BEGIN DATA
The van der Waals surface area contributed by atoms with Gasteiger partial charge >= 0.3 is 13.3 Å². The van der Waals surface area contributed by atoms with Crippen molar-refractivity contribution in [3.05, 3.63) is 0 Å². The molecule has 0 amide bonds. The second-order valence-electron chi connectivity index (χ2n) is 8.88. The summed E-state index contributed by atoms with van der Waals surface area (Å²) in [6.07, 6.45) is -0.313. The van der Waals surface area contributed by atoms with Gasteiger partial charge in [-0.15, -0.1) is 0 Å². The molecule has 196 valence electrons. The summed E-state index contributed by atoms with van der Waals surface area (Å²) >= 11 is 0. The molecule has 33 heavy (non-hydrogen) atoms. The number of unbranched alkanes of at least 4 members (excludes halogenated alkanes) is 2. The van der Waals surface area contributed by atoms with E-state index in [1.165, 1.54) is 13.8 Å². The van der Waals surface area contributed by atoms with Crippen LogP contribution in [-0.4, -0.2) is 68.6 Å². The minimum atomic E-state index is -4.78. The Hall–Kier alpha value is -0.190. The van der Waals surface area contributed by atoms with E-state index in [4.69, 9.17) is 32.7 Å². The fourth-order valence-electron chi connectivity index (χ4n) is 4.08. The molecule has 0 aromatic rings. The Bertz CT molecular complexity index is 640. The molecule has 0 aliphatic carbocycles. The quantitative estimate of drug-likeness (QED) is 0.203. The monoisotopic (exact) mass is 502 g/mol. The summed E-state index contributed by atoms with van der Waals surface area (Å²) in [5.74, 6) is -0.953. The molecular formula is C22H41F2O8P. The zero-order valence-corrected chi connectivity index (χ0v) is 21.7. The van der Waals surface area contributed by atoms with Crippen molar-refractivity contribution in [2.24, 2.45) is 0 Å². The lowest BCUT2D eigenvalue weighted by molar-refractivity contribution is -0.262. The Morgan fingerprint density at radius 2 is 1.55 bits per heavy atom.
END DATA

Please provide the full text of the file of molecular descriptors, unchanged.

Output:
The van der Waals surface area contributed by atoms with Gasteiger partial charge >= 0.3 is 13.3 Å². The van der Waals surface area contributed by atoms with Crippen molar-refractivity contribution in [3.05, 3.63) is 0 Å². The molecule has 0 amide bonds. The second-order valence-electron chi connectivity index (χ2n) is 8.88. The summed E-state index contributed by atoms with van der Waals surface area (Å²) in [6.07, 6.45) is -0.313. The van der Waals surface area contributed by atoms with Gasteiger partial charge in [-0.15, -0.1) is 0 Å². The molecule has 196 valence electrons. The summed E-state index contributed by atoms with van der Waals surface area (Å²) >= 11 is 0. The molecule has 33 heavy (non-hydrogen) atoms. The number of unbranched alkanes of at least 4 members (excludes halogenated alkanes) is 2. The van der Waals surface area contributed by atoms with E-state index in [1.165, 1.54) is 13.8 Å². The van der Waals surface area contributed by atoms with Crippen LogP contribution in [-0.4, -0.2) is 68.6 Å². The minimum atomic E-state index is -4.78. The Hall–Kier alpha value is -0.190. The van der Waals surface area contributed by atoms with E-state index in [4.69, 9.17) is 32.7 Å². The fourth-order valence-electron chi connectivity index (χ4n) is 4.08. The molecule has 0 aromatic rings. The Bertz CT molecular complexity index is 640. The molecule has 0 aliphatic carbocycles. The quantitative estimate of drug-likeness (QED) is 0.203. The monoisotopic (exact) mass is 502 g/mol. The summed E-state index contributed by atoms with van der Waals surface area (Å²) in [5.74, 6) is -0.953. The molecular formula is C22H41F2O8P. The zero-order valence-corrected chi connectivity index (χ0v) is 21.7. The van der Waals surface area contributed by atoms with Crippen molar-refractivity contribution in [2.24, 2.45) is 0 Å². The lowest BCUT2D eigenvalue weighted by molar-refractivity contribution is -0.262. The Morgan fingerprint density at radius 2 is 1.55 bits per heavy atom.